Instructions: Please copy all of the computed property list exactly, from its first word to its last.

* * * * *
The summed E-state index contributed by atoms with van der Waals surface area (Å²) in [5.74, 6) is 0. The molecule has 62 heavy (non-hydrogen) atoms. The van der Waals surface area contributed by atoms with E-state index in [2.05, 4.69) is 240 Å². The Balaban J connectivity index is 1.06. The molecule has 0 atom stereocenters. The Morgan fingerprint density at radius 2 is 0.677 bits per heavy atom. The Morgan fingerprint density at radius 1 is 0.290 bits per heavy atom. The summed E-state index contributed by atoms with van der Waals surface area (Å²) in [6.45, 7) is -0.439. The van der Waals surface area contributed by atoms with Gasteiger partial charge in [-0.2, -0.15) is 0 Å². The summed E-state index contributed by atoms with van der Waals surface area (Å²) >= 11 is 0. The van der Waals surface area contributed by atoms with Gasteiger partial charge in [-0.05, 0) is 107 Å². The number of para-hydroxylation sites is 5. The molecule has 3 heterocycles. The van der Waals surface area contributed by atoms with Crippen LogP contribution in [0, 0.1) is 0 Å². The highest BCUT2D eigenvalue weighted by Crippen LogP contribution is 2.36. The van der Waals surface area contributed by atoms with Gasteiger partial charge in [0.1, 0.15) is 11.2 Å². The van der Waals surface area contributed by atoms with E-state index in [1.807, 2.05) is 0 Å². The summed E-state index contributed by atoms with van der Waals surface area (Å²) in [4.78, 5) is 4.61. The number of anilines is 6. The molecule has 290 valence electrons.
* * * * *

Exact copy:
The summed E-state index contributed by atoms with van der Waals surface area (Å²) in [5.74, 6) is 0. The molecule has 62 heavy (non-hydrogen) atoms. The van der Waals surface area contributed by atoms with E-state index in [2.05, 4.69) is 240 Å². The Balaban J connectivity index is 1.06. The molecule has 0 atom stereocenters. The Morgan fingerprint density at radius 2 is 0.677 bits per heavy atom. The Morgan fingerprint density at radius 1 is 0.290 bits per heavy atom. The summed E-state index contributed by atoms with van der Waals surface area (Å²) in [6.45, 7) is -0.439. The van der Waals surface area contributed by atoms with Gasteiger partial charge in [-0.2, -0.15) is 0 Å². The summed E-state index contributed by atoms with van der Waals surface area (Å²) >= 11 is 0. The van der Waals surface area contributed by atoms with Gasteiger partial charge in [-0.05, 0) is 107 Å². The number of para-hydroxylation sites is 5. The molecule has 3 heterocycles. The van der Waals surface area contributed by atoms with Crippen LogP contribution in [0, 0.1) is 0 Å². The highest BCUT2D eigenvalue weighted by Crippen LogP contribution is 2.36. The van der Waals surface area contributed by atoms with Gasteiger partial charge in [0.1, 0.15) is 11.2 Å². The van der Waals surface area contributed by atoms with E-state index in [1.807, 2.05) is 0 Å². The summed E-state index contributed by atoms with van der Waals surface area (Å²) in [4.78, 5) is 4.61. The number of anilines is 6. The molecule has 290 valence electrons.